C.I.A. Director Defends Use of Interrogation Tactics, Avoiding Issue of Torture (Published 2014)

LANGLEY, Va. — John O. Brennan, director of the Central Intelligence Agency, on Thursday strongly defended C.I.A. officers who carried out brutal interrogation tactics against Qaeda suspects, describing agency interrogators as “patriots” and admonishing only those who went “outside the bounds” of Justice Department rules.

Speaking from inside the marble lobby of the C.I.A.’s headquarters, Mr. Brennan on Thursday challenged the conclusions of an excoriating report by the Senate Intelligence Committee that concluded the agency’s detention program had yielded little valuable information, and that the C.I.A. repeatedly misled the White House and Congress about the efficacy of the program. Mr. Brennan said that the C.I.A. detention program had value, even if it is “unknowable” whether useful intelligence was obtained as the direct result of brutal interrogation methods.

Unlike President Obama, Mr. Brennan pointedly refused to say that the methods — including waterboarding, shackling prisoners in painful positions, and locking them in coffin-like boxes — amounted to torture.

His characterization of the program on Thursday was a contrast to the remarks he made in 2009 while serving as Mr. Obama’s top counterterrorism adviser, when he said that the interrogation methods “led us astray from our ideals as a nation” and that “tactics such as waterboarding were not in keeping with our values as Americans.” Asked on Thursday about those comments, Mr. Brennan said he stood by them.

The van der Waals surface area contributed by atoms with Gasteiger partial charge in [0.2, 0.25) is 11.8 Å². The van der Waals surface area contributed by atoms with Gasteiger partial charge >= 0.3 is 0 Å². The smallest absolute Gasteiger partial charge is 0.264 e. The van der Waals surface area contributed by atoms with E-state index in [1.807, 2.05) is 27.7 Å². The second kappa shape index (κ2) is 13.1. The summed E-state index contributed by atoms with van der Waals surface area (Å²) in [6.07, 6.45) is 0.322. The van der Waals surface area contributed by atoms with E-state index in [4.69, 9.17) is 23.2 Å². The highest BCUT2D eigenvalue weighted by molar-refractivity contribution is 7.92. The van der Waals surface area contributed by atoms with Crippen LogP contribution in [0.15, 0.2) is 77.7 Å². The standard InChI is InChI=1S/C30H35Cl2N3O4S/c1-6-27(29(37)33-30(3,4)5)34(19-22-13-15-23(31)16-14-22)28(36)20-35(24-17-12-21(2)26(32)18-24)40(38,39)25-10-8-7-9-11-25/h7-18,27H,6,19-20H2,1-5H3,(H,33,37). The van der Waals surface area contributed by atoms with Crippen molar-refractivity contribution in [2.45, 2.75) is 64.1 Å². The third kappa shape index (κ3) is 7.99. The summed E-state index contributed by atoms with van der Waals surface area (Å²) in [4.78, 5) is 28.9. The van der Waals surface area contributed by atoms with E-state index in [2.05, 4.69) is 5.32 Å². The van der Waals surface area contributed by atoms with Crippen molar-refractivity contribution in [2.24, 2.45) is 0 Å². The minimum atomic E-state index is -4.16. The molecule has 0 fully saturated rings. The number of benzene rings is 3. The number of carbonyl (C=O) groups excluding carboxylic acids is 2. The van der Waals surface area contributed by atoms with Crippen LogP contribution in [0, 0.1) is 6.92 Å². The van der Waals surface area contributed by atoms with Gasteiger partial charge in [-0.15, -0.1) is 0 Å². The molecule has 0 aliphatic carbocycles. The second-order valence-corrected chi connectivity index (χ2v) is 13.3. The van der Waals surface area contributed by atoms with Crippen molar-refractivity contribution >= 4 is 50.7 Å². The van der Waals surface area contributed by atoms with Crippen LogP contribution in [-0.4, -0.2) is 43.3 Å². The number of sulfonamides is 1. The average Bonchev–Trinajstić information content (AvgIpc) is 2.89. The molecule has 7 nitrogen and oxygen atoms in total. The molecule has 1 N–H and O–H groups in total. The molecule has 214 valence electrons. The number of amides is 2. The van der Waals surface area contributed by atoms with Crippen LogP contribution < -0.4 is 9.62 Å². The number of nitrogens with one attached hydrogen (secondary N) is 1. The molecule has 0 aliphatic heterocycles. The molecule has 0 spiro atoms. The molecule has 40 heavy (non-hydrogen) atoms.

He is in a different role today, leading a C.I.A. work force that still comprises hundreds of officers who were involved in the detention and interrogation program.

The embattled C.I.A. director’s surroundings lent gravity to what is believed to be the first televised news conference from inside the agency’s headquarters. To Mr. Brennan’s right, as he spoke, was the C.I.A.’s Memorial Wall, carved with 111 stars representing C.I.A. officers killed in the line of duty. To his left was a passage from the Gospel of St. John etched into another wall: “And ye shall know the truth and the truth shall make you free.”

He was unstinting in his praise of the C. I. A’s response after the Sept. 11, 2001, attacks, even while agreeing with the conclusions of the Senate Intelligence Committee that the agency was ill-prepared for its new role as jailers and conducted poor oversight of the program during its early years.

Although he said the C.I.A. was out of the interrogation business, he offered no assurances that anything prevented the government from authorizing the same techniques in the face of another crisis. “I defer to the policy makers in future times,” he said.

While Mr. Brennan acknowledged that hard work went into the Senate report — which took five years to complete and involved the examination of millions of documents — he criticized the investigation as “flawed,” “partisan,” and “frustrating,” and pointed out numerous disagreements that he had with the report’s damning conclusions about the C.I.A. now-defunct prison program.

His position about the efficacy of the interrogation techniques was an attempt to thread a needle between Senate Democrats who have argued that the brutal techniques played little role in disrupting significant terror plots or hunting down leaders of Al Qaeda like Osama bin Laden, and former C.IA. officials who during a fiery counterattack to the Senate report have said that waterboarding and other interrogation methods were central to counterterrorism successes since 2001.

As Mr. Brennan put it, using C.I.A. shorthand for enhanced interrogation techniques, “we have not concluded that it was the use of E.I.T.s within that program that allowed us to obtain useful information from detainees subjected to them.”